Written By Lisa Breslin, Photos by: Walter Calahan

Family therapist Judy Burch, who has more than 30 years of experience helping families, couples and individuals, answers questions about relationships and intimacy. Burch trained in Strategic Family Therapy with Jay Haley and Cloe Madanes for three years and then worked at their Family Therapy Institute of Washington, D.C.

Burch also worked with Dr. Deepak Chopra, Founder of the Chopra Center for Wellbeing, and she often returns to the center to learn more about the meditation principles she incorporates into her therapy. Burch, who has a Bachelor of Science and a Master of Science in nursing from University of Maryland, counsels couples at her office in Owings Mills, and she estimates that a quarter of her clients are from Carroll County.

What are some of the common challenges that couples face?
Under time, financial and sometimes parenting constraints, it is hard for couples to be intimate as well as connected. They often do not understand what intimacy is. He takes his phone to bed with him; she takes hers with her. And yet they all want intimacy. But most people are frightened by intimacy. Think about intimacy this way: “Into me, I see. And when I can see me, I open enough to see you. I can be vulnerable.”

How do you help couples connect?
Good sex starts at the breakfast table in the morning. Most of the time, I have to help couples structure their time so that it includes significant time to relax. I ask couples to turn off all technology for two hours each night. Otherwise, they have no time to feel. They develop a cold war; they get so distant.
During a session, I ask them to take 30 minutes – 15 minutes for the male; 15 minutes for the female to talk about their feelings. There are 72 feelings; we tend to only mention five. He talks first and he has to open each sentence with “I feelÉ” They must also include positive feelings with the negatives. While one is talking, the other cannot ask questions. Each has to just pay attention. The exercise really helps couples listen; it also helps them reframe, if not get rid of, negative attitudes.

What are some characteristics of couples with healthy relationships?
There is a level of respect. There is also a certain kind of attention that they give each other. I once saw a marquee in front of a church that said, “The definition of a good marriage is two people who are givers.” And the giving part is something you see in healthy couples.

What are signs that a relationship is suffering?
The couples do not bother to hug or touch much. They often stop doing things with friends; they isolate. They each get on a computer or individual tech device in the house. Essentially. they just stop paying attention to each other.

You mentioned that technology can be toxic to relationships. What are other wedges that couples should avoid?
Too much alcohol, drugs, especially pot – these are huge hindrances. Pornography poses problems. And, of course, affairs.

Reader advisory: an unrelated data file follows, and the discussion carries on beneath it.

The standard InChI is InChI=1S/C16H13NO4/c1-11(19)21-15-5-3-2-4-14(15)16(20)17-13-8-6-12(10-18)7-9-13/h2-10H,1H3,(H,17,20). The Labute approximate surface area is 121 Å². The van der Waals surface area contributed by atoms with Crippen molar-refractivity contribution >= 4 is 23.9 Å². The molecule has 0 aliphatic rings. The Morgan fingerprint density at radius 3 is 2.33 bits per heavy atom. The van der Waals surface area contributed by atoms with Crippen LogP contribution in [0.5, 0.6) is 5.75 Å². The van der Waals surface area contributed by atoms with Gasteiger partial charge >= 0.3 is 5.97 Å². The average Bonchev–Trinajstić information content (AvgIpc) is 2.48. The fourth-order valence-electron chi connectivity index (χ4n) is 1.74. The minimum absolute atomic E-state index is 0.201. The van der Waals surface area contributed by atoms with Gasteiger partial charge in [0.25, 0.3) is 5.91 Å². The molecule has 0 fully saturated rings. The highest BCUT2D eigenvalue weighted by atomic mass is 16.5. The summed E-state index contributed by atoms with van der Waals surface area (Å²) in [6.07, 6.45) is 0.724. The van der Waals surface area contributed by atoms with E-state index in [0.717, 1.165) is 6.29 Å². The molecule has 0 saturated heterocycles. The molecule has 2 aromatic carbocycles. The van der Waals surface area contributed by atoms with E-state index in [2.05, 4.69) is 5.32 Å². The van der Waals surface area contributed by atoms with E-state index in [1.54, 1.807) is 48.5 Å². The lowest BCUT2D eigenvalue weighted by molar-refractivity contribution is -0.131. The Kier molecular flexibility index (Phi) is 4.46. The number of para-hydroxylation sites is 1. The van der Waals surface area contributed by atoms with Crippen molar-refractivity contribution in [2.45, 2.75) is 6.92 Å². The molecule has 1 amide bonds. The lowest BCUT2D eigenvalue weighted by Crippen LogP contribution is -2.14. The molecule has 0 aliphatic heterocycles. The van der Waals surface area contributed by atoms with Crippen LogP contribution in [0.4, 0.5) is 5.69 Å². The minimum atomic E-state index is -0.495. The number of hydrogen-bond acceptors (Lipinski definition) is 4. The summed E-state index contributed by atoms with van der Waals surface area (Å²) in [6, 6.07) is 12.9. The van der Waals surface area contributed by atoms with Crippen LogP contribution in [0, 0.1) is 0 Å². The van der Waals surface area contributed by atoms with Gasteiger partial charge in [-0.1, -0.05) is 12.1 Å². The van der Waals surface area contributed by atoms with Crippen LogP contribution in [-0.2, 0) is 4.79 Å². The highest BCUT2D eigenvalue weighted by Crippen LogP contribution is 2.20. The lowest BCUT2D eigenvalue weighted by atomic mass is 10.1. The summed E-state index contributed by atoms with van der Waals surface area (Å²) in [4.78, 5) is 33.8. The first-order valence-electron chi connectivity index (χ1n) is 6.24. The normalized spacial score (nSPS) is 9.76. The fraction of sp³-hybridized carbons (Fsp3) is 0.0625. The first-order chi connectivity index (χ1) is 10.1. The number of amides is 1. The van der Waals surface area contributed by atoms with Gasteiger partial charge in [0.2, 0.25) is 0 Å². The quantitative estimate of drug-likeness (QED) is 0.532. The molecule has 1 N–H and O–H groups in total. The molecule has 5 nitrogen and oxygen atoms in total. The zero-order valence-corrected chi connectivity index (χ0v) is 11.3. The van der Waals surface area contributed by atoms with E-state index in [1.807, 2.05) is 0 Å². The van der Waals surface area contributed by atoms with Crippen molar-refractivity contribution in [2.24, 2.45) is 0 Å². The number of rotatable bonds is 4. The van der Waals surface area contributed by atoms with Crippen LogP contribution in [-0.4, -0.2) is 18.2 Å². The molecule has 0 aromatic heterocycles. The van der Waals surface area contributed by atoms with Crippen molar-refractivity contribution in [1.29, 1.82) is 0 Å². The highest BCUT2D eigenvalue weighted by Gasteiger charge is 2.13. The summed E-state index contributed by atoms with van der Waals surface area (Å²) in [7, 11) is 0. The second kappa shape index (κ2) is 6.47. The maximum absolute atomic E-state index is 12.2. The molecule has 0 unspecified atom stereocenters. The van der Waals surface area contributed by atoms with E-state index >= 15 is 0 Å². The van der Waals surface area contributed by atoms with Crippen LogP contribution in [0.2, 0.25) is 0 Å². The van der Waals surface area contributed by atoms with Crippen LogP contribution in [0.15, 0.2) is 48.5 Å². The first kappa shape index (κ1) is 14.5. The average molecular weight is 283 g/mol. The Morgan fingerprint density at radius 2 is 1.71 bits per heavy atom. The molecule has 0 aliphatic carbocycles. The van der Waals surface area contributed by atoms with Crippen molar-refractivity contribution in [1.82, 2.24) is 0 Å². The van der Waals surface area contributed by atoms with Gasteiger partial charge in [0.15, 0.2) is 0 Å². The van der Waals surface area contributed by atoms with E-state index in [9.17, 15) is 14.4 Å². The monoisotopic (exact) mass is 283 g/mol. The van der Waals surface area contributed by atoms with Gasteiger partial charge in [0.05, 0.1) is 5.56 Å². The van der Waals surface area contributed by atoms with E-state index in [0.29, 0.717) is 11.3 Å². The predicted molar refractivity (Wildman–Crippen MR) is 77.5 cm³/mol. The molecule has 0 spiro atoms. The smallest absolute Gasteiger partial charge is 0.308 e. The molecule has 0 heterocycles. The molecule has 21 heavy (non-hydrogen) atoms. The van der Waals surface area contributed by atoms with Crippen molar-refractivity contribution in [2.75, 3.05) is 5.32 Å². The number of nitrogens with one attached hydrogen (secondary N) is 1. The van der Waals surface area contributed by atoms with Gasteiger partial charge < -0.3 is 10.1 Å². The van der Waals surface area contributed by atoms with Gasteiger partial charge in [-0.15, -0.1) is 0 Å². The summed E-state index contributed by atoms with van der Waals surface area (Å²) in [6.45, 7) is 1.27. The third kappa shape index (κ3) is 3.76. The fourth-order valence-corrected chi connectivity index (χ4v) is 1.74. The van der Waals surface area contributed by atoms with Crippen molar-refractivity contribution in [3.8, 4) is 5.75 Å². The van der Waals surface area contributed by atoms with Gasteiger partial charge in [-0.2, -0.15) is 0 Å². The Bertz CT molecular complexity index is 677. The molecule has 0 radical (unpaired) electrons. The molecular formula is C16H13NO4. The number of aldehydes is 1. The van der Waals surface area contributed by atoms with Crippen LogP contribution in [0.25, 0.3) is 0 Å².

Can relationships recover after an affair?
The rage of betrayal takes on a life of its own, but yes. Couples can and do recover. There has to be full disclosure and a lot of forgiveness. If someone has had more than one affair and can disclose them, the likelihood of repeat declines. I usually ask the person who has had an affair to write everything out and then meet with me first. Then I have a session with the husband and the wife. Each of them brings a support person who waits for them and then takes them out, or home. It is tough to have that kind of honesty; but when you get it, it is wonderful. Life together is better than it had ever been.

Can you talk a little about the role of forgiveness in relationships?
A lot of people need help forgiving or healing. They first have to deal with anger and rage. Holding on to hurt or anger is like drinking cyanide and expecting the other person to die. Forgiveness is not an event; it is a process. There is a book called Forgiving the Unforgivable. I ask couples to read it. Forgiving is not excusing someone and it does not mean that you will ever forget.

Once the intimacy between two people wanes, or flatlines completely, what do you recommend?
This is very common. After all my years in practice, I am just now seeing guys in their 40s 50s and 60s having erectile issues. They might take Viagra without telling their partners, but those pills won’t work if it is a hostile or unhealthy relationship. I encourage body exploration. I ask couples to take two hours one afternoon to touch each other. I want them to find arousal points without touching breasts or genitals. They often don’t want to do it at first because it’s done without clothing. But they do it, and it is successful because it leads to trust. This time together is a way of saying “I trust that you will be easy or gentle. I can let you this close.”

What advice do you have for couples who have healthy relationships and want to ensure that their relationships remain that way?
Therapy still helps. Couples should think of counseling the way they think of having a physical. Many people that I see come in for a mental health check. And, certainly, if a couple is stuck. If the same topic is a source of stress many times, they should go to a counselor. It really helps when I can see them before their problems intensify.